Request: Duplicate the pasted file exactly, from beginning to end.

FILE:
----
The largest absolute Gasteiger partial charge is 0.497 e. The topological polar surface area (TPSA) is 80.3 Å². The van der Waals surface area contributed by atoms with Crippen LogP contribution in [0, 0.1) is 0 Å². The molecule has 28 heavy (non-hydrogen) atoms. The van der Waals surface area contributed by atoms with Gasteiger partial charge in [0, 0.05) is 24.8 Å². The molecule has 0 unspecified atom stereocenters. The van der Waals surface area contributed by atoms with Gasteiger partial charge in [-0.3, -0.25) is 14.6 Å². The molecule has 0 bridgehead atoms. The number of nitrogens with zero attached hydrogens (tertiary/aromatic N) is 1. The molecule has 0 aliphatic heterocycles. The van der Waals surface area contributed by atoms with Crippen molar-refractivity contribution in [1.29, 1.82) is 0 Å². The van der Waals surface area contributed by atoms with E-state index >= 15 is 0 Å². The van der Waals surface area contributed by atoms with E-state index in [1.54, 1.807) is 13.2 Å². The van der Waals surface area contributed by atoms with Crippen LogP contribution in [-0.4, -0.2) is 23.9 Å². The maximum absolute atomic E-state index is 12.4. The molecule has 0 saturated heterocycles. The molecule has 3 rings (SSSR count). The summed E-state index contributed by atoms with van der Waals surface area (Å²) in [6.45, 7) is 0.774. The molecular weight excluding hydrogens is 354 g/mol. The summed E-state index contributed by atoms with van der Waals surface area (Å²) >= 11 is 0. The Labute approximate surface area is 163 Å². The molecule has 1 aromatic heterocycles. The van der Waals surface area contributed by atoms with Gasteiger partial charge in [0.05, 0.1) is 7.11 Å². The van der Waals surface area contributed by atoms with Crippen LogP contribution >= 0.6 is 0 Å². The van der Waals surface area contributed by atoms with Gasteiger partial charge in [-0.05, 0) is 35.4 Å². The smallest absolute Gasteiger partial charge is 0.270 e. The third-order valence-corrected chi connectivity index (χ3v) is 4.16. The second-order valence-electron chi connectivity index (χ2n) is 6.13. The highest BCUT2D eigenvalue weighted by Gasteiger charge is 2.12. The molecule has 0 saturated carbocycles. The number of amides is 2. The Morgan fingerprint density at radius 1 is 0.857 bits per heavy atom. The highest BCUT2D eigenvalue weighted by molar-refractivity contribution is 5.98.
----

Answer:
The largest absolute Gasteiger partial charge is 0.497 e. The topological polar surface area (TPSA) is 80.3 Å². The van der Waals surface area contributed by atoms with Crippen LogP contribution in [0, 0.1) is 0 Å². The molecule has 28 heavy (non-hydrogen) atoms. The van der Waals surface area contributed by atoms with Gasteiger partial charge in [0, 0.05) is 24.8 Å². The molecule has 0 unspecified atom stereocenters. The van der Waals surface area contributed by atoms with Gasteiger partial charge in [-0.3, -0.25) is 14.6 Å². The molecule has 0 bridgehead atoms. The number of nitrogens with zero attached hydrogens (tertiary/aromatic N) is 1. The molecule has 0 aliphatic heterocycles. The van der Waals surface area contributed by atoms with Crippen molar-refractivity contribution in [1.29, 1.82) is 0 Å². The van der Waals surface area contributed by atoms with E-state index >= 15 is 0 Å². The van der Waals surface area contributed by atoms with E-state index in [1.54, 1.807) is 13.2 Å². The van der Waals surface area contributed by atoms with Crippen LogP contribution in [-0.4, -0.2) is 23.9 Å². The maximum absolute atomic E-state index is 12.4. The molecule has 0 saturated heterocycles. The molecule has 3 rings (SSSR count). The summed E-state index contributed by atoms with van der Waals surface area (Å²) in [6.45, 7) is 0.774. The molecular weight excluding hydrogens is 354 g/mol. The summed E-state index contributed by atoms with van der Waals surface area (Å²) >= 11 is 0. The Labute approximate surface area is 163 Å². The molecule has 1 aromatic heterocycles. The van der Waals surface area contributed by atoms with Gasteiger partial charge in [0.05, 0.1) is 7.11 Å². The van der Waals surface area contributed by atoms with Crippen LogP contribution >= 0.6 is 0 Å². The van der Waals surface area contributed by atoms with Gasteiger partial charge in [-0.05, 0) is 35.4 Å². The smallest absolute Gasteiger partial charge is 0.270 e. The third-order valence-corrected chi connectivity index (χ3v) is 4.16. The second-order valence-electron chi connectivity index (χ2n) is 6.13. The highest BCUT2D eigenvalue weighted by Gasteiger charge is 2.12. The molecule has 0 saturated carbocycles. The number of amides is 2. The Morgan fingerprint density at radius 1 is 0.857 bits per heavy atom. The highest BCUT2D eigenvalue weighted by molar-refractivity contribution is 5.98.